Thunder Bay

Man-Shield Construction to pay subcontractor over $650K after 3-year delay

The general contractor for two condominium buildings at Thunder Bay's waterfront will have to pay over $650,000 to a subcontractor.

General contractor ordered to pay over $650K to flooring company

Man-Shield Construction has been ordered to pay $650,000 to The Floor Show Ltd., regarding work completed by the subcontractor in 2015, but has not yet been paid for. (Jeff Walters/CBC)

The general contractor for two condominium buildings at Thunder Bay's waterfront will have to pay over $650,000 to a subcontractor.

In a court decision from October, Justice Bruce Fitzpatrick said Man-Shield (NWO) Construction Inc., would have to pay The Floor Show Ltd. the amount, based on work performed, as well as additions and extras requested by the condominium unit owners.

Man-Shield alleged the subcontractor performed defective work, and upgrades and extras to units that were performed by the flooring contractor would not yet be paid by Man-Shield, as it had not received payment from the unit owners.

Court documents showed there was no issue with workmanship, but instead, the overall relationship between The Floor Show and Man-Shield fell apart, along with the relationship between the general contractor and other subcontractors. It is at that time, that Man-Shield stopped making payments.

The money has been owed to The Floor Show since at least September 2015.

In his decision, Fitzpatrick wrote that the two condominium projects have become a "legal quagmire," particularly for Man-Shield. The builds have been the subject of numerous lawsuits, including when Man-Shield served the developer of the condominiums, Gisele MacDonald with a lawsuit, alleging breach of trust, stating it was owed $1.5 million.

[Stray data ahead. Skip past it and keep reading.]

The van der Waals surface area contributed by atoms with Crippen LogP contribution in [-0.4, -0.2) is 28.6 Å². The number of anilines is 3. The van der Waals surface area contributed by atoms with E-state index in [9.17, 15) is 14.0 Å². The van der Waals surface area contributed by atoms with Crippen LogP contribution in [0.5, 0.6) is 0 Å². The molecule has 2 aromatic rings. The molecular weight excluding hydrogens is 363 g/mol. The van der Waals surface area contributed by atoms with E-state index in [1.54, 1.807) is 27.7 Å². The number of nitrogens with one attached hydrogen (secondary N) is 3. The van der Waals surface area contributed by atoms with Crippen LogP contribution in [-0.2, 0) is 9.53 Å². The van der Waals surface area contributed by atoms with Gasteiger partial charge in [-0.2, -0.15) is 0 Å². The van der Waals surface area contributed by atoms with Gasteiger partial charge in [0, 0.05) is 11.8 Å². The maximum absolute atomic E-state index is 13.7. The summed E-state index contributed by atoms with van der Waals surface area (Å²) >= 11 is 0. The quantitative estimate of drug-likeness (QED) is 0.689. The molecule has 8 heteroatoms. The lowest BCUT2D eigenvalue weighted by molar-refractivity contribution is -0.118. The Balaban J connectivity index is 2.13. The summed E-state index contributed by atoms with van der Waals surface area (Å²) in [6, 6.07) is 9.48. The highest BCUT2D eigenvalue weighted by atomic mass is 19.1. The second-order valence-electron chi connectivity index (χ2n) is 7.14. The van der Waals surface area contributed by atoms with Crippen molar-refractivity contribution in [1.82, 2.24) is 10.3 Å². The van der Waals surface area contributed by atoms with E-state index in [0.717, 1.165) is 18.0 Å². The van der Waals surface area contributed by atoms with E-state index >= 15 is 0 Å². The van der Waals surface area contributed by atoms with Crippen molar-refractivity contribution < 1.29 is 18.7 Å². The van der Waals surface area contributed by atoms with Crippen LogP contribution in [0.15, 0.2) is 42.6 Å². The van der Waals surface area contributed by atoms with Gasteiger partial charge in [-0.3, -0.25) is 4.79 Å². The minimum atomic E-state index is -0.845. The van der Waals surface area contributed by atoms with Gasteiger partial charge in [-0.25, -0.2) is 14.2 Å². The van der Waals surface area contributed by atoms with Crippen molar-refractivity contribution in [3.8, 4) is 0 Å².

The buildings had also been subject to construction liens, when the building process started in 2013.

In the evidence presented to the court, Fitzpatrick took issue with the sworn affidavit of Peter Belluz, a President with Man-Shield.

Fitzpatrick wrote the affidavit was produced two-and-a-half-years after this particular dispute arose, and found that the affidavit was "patently untrue" when stating values that were owed, to the tune of $236,000.

Justice Fitzpatrick also wrote he found issues with the credibility of the evidence brought forth by Man-Shield.

The $650,000 owed by Man-Shield to The Floor Show Ltd., is also subject to interest.

About the Author

Jeff Walters

Reporter/Editor

Born and raised in Thunder Bay, Jeff is proud to work in his hometown, as well as throughout northwestern Ontario. Away from work, you can find him skiing (on water or snow), curling, out at the lake or flying.

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